DALLAS –– One of the largest studies ever performed on the effectiveness of mammograms is casting doubt on their value.
According to the study published in the British Medical Journal, death rates from breast cancer were the same whether women got a mammogram or not. Canadian researchers followed 90,000 women for 25 years and found that one in five cancers discovered with mammography were not a threat to a woman’s health.
Yet the patient still received potentially dangerous treatments like chemotherapy, radiation or surgery.
“Nobody knows what kind of cancer is going to kill someone,” said Baylor Medical Center radiologist Dr. Joe Spigel. “So, yes, every patient gets treated.”
More than 40,000 people die from breast cancer each year. According to the American Cancer Society, mammograms reduce the risk of dying from breast cancer by 15 percent to 25 percent.
Spigel called the study “deeply flawed.” The Canadian researchers based their research on an initial study that took place 25 years ago. Even then, Spigiel says medical professionals dismissed the study.
“What you had in that study was you had bad equipment, that at the beginning of the study in 1980 was viewed to be totally worthless and they still used it,” he said.
He said the study was not appropriately randomized, as well.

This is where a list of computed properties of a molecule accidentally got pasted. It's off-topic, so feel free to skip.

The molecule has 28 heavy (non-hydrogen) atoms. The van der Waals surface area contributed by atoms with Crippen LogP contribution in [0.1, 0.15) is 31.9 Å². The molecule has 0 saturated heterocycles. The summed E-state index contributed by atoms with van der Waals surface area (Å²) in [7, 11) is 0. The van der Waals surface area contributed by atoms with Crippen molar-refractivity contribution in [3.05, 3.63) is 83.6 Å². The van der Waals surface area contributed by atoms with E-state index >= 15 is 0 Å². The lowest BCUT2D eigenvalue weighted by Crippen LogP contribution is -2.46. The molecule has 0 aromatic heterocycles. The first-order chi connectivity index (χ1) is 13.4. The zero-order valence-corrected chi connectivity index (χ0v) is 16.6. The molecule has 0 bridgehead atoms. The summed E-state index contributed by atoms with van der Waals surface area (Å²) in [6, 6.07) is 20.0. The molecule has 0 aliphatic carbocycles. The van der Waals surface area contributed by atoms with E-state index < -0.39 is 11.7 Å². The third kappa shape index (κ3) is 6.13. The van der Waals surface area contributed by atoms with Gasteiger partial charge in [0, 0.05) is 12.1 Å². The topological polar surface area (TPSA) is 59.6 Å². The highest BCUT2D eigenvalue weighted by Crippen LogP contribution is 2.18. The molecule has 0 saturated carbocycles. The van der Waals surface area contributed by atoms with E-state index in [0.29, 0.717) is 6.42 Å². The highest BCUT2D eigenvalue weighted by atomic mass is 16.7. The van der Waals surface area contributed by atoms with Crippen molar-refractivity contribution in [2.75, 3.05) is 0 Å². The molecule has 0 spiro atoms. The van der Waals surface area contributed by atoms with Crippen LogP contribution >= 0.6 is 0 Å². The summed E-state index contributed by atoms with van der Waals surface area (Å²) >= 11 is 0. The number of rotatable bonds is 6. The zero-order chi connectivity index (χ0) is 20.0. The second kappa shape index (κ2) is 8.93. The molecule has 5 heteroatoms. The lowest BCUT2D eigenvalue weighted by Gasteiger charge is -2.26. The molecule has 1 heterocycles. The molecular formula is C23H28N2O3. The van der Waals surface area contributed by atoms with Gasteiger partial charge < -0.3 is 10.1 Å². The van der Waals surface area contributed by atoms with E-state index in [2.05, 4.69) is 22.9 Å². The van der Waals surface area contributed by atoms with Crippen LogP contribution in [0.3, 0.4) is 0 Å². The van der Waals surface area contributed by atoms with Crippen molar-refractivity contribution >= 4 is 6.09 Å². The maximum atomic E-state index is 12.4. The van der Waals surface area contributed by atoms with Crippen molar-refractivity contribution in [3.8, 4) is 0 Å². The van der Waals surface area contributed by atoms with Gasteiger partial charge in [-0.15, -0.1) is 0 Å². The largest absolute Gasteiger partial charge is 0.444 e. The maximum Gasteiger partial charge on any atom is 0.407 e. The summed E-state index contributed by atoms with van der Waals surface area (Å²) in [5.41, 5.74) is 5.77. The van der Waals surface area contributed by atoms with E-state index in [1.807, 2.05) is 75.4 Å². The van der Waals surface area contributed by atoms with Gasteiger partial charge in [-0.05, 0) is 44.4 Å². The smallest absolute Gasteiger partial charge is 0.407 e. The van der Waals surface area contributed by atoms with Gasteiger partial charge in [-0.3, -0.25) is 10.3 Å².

“When you had someone who was sick with breast cancer or had a lump, they were preferentially placed in the branch where they got their mammograms because they wanted the patient to get mammograms,” Spigel said.
"If you perform bad mammography with bad equipment with untrained technologists and physicians who didn't even know how to read it and don't properly randomize the study,” he continues, “The study is worthless."
The Canadian study supports a U.S. Preventative Task Force Committee recommendation that said women can cut back on mammograms. That is also a European recommendation.
Many doctors are concerned the mixed messages will cause women to skip screenings.
“All of this information coming out does nothing but hurt women,” Spigel said. “And it hurts women in a dramatic fashion.”
The American Cancer Society has created an expert panel to review this study and other similar ones. Revised guidelines for mammograms should be released later this year.
For patients like Georgia Philipp, however, the study isn’t affecting the annual mammogram.
“I’ve had friends that skipped mammograms and then they found out that they had pretty advanced breast cancer,” the 67-year-old said. “That’s not going to be me.”